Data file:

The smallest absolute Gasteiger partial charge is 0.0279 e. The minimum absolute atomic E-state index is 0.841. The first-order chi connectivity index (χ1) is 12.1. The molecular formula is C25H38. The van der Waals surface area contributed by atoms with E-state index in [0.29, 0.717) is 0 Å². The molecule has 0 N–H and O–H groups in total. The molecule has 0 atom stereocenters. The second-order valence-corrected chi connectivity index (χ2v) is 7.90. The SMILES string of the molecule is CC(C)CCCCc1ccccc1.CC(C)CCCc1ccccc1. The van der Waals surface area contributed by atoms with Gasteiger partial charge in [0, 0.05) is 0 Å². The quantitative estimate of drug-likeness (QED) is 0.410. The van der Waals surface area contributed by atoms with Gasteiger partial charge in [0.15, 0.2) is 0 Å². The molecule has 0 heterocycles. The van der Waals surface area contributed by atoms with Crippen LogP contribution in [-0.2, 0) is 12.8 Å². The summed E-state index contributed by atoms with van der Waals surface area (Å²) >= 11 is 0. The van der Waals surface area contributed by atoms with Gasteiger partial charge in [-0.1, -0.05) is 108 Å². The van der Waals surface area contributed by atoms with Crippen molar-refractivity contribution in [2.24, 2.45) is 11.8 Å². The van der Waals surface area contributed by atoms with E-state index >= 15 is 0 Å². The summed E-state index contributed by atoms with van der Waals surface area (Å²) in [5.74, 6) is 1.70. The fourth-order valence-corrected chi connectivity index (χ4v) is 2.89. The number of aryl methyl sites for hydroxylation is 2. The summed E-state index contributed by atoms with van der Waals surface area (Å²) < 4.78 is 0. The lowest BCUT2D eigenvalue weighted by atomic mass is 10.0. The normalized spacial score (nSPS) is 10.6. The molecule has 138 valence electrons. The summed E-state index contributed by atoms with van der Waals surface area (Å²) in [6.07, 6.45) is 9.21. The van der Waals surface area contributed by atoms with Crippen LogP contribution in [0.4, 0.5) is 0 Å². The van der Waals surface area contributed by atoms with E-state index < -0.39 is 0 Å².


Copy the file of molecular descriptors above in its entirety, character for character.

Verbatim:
The smallest absolute Gasteiger partial charge is 0.0279 e. The minimum absolute atomic E-state index is 0.841. The first-order chi connectivity index (χ1) is 12.1. The molecular formula is C25H38. The van der Waals surface area contributed by atoms with E-state index in [0.29, 0.717) is 0 Å². The molecule has 0 N–H and O–H groups in total. The molecule has 0 atom stereocenters. The second-order valence-corrected chi connectivity index (χ2v) is 7.90. The SMILES string of the molecule is CC(C)CCCCc1ccccc1.CC(C)CCCc1ccccc1. The van der Waals surface area contributed by atoms with Gasteiger partial charge in [0, 0.05) is 0 Å². The quantitative estimate of drug-likeness (QED) is 0.410. The van der Waals surface area contributed by atoms with Gasteiger partial charge in [0.15, 0.2) is 0 Å². The molecule has 0 heterocycles. The van der Waals surface area contributed by atoms with Crippen LogP contribution in [-0.2, 0) is 12.8 Å². The summed E-state index contributed by atoms with van der Waals surface area (Å²) >= 11 is 0. The van der Waals surface area contributed by atoms with Gasteiger partial charge in [-0.1, -0.05) is 108 Å². The van der Waals surface area contributed by atoms with Crippen molar-refractivity contribution in [2.24, 2.45) is 11.8 Å². The van der Waals surface area contributed by atoms with E-state index >= 15 is 0 Å². The summed E-state index contributed by atoms with van der Waals surface area (Å²) in [5.74, 6) is 1.70. The fourth-order valence-corrected chi connectivity index (χ4v) is 2.89. The number of aryl methyl sites for hydroxylation is 2. The summed E-state index contributed by atoms with van der Waals surface area (Å²) < 4.78 is 0. The lowest BCUT2D eigenvalue weighted by atomic mass is 10.0. The normalized spacial score (nSPS) is 10.6. The molecule has 138 valence electrons. The summed E-state index contributed by atoms with van der Waals surface area (Å²) in [6.07, 6.45) is 9.21. The van der Waals surface area contributed by atoms with Crippen LogP contribution in [0.4, 0.5) is 0 Å². The van der Waals surface area contributed by atoms with E-state index < -0.39 is 0 Å².